The word’s just come down that Matt Damon’s new movie The Promised Land, which apparently centers around a salesman and a small town, apparently is also about the environmental impact of hydraulic fracturing, and it’s already become a football in the war over the natural gas extraction process. A pro-fracking group is already trying to raise money for a movie of their own off the existence of The Promised Land. And while Damon is well-known as a committed environmentalist, the movie seems likely to be taken as a referendum for how John Krasinski and Dave Eggers, who wrote the script, and Gus Van Sant, who will direct, feel about fracking. All of which is a distraction from the real issue—a lot of our most critical environmental issues and most invasive energy-extraction processes would make for stellar movies and action sequences, and we ought to have more of them.
Documentaries have been much quicker than features to document environmental problems and environmentally-dangerous practices. Both Tuvalu: That Sinking Feeling and The Island President, about Mohamed Nasheed, the now-ousted president of the Maldives who’s become an outspoken advocate about the dangers of global warming, have chronicled the island nations that are canaries in the coal mine for rising sea levels. Gasland‘s helped up the profile of hydraulic fracturing, and Robert Kennedy Jr.’s documentary The Last Mountain takes a look at the impact of mountain-top removal mining.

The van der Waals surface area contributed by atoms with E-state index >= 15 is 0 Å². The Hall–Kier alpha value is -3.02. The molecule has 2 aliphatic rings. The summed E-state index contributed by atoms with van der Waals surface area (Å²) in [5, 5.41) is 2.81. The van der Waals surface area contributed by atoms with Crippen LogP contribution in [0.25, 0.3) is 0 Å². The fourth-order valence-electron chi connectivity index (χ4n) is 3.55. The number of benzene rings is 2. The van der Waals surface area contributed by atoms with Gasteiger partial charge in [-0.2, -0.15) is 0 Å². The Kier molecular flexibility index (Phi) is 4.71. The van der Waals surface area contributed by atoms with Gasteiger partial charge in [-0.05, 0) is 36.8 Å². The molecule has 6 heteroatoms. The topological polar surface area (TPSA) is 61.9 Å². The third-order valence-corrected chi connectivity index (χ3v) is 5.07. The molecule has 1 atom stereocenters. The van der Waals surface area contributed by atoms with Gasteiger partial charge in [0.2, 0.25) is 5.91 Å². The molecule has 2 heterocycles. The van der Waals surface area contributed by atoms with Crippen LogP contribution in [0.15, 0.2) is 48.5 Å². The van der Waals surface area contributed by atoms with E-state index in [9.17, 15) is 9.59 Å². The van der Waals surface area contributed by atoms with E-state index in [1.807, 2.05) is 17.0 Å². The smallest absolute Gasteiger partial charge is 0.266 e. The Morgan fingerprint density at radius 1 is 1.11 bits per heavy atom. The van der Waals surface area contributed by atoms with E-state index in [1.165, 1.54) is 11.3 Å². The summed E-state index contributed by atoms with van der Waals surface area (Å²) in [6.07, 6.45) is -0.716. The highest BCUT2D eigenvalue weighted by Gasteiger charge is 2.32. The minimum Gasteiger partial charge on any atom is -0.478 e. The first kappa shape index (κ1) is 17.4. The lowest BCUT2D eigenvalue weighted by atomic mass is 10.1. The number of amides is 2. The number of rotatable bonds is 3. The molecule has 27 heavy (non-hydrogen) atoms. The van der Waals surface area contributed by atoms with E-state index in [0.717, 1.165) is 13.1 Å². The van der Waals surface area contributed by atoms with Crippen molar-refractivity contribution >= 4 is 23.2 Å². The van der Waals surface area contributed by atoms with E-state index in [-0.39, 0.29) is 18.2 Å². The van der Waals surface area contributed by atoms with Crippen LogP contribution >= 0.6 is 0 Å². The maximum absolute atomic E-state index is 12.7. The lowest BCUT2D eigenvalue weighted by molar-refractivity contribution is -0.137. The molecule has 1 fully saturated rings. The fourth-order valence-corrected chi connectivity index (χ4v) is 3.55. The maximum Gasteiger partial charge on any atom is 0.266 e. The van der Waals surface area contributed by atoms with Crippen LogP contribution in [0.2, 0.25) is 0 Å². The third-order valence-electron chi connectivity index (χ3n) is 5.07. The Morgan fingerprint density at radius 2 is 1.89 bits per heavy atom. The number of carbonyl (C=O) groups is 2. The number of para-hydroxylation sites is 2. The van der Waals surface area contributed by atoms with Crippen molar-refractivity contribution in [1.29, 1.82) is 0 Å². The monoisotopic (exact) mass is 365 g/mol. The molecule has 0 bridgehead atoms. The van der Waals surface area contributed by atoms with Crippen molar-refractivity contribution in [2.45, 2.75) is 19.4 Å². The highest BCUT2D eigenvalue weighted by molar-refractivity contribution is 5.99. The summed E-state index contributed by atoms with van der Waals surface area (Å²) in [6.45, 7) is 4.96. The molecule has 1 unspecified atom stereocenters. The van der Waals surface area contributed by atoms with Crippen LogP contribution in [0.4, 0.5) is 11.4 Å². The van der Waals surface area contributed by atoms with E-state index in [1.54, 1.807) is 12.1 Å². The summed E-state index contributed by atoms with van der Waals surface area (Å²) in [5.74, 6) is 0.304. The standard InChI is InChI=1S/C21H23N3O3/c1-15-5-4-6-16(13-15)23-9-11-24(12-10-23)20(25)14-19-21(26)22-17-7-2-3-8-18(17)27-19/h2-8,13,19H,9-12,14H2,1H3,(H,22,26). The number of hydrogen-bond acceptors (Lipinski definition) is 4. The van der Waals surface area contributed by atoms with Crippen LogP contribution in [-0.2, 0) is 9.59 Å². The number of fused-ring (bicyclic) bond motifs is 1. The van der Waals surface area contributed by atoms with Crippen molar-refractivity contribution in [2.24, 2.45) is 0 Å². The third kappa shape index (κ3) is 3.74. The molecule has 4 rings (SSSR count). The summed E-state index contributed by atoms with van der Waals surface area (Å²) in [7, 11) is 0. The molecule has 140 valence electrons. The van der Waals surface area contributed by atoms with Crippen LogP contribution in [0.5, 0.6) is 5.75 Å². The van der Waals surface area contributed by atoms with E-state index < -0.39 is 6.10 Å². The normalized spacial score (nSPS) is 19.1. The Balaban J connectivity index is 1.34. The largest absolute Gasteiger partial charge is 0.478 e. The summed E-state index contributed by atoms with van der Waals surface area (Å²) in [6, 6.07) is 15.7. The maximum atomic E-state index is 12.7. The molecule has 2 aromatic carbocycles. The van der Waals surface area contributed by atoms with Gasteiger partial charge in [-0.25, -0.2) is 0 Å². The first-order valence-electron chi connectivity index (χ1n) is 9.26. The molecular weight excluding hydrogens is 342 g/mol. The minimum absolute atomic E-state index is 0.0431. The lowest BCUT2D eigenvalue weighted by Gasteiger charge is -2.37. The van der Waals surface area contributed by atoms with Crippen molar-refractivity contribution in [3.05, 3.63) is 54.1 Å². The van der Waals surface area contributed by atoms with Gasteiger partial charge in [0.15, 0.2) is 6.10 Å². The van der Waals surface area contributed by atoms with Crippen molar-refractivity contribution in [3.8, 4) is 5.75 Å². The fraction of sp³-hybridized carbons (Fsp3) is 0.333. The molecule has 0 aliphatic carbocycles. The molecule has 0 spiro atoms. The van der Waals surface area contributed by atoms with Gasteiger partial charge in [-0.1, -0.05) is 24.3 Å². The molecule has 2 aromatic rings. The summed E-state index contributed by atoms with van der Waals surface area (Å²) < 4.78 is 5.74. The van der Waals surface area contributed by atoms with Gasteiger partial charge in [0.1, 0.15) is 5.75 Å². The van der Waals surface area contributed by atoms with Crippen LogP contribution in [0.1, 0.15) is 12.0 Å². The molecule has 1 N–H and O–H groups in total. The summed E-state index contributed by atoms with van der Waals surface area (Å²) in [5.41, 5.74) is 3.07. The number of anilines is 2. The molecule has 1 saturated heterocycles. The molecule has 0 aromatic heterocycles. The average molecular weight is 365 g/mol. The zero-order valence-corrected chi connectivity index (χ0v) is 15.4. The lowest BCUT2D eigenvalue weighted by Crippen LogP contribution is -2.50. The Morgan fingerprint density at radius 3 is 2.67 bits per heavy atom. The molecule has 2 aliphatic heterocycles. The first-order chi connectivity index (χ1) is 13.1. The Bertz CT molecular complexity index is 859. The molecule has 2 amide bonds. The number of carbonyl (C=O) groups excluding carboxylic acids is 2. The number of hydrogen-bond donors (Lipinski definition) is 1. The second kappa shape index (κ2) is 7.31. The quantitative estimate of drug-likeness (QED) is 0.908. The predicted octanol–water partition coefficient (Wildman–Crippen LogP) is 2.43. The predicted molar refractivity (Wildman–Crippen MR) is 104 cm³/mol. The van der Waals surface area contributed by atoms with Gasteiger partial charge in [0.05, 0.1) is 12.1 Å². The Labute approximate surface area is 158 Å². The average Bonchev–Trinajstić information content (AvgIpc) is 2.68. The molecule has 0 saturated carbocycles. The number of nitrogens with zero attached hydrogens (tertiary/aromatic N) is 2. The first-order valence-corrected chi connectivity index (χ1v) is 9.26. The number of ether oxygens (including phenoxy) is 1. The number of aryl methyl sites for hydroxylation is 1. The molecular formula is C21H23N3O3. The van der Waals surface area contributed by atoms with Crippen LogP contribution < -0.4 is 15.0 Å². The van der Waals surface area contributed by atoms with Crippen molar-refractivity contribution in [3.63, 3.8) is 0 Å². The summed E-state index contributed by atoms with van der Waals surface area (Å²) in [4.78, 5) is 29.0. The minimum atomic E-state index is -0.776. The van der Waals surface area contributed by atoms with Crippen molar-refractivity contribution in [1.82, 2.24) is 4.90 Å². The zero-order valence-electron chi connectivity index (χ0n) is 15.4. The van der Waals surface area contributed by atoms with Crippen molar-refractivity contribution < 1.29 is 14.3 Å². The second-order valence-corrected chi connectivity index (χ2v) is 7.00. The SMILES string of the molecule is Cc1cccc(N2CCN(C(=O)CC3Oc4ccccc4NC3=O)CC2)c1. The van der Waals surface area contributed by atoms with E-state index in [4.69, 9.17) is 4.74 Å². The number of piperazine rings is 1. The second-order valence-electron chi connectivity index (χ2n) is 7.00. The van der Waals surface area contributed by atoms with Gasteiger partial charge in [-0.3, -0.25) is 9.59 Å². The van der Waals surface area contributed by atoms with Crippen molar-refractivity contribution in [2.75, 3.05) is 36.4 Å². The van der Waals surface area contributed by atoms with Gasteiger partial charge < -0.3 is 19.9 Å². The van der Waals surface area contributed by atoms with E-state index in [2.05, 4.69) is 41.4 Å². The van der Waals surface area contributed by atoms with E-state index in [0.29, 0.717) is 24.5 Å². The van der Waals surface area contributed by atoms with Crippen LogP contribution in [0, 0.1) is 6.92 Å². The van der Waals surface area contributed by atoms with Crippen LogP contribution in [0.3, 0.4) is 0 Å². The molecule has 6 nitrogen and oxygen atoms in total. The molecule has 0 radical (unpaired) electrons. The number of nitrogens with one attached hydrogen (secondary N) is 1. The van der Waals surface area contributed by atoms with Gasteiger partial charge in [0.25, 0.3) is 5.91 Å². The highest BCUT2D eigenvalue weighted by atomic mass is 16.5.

But all of these subjects would make for excellent, tense fictionalized films as well. Anna North’s America Pacifica and Kim Stanley Robinson’s Mars trilogy are only two works suitable for adaptation that chronicle the instability of relocating costal and island populations as the amount of available habitable land shrinks, and you could tell those stories from the perspective of people being moved or the people planning airlifts and handling the resulting instability. Fracking involves the kind of big machinery, complex machinery and poison gunk that action movie directors go to great lengths to invent (or license from toy companies). And mountaintop removal mining means blowing up large chunks of geography. Why invent an erupting volcano or an unlikely meteor’s arrival when we’re already doing things that are so destructive and lend themselves to dramatic movie visuals in the first place?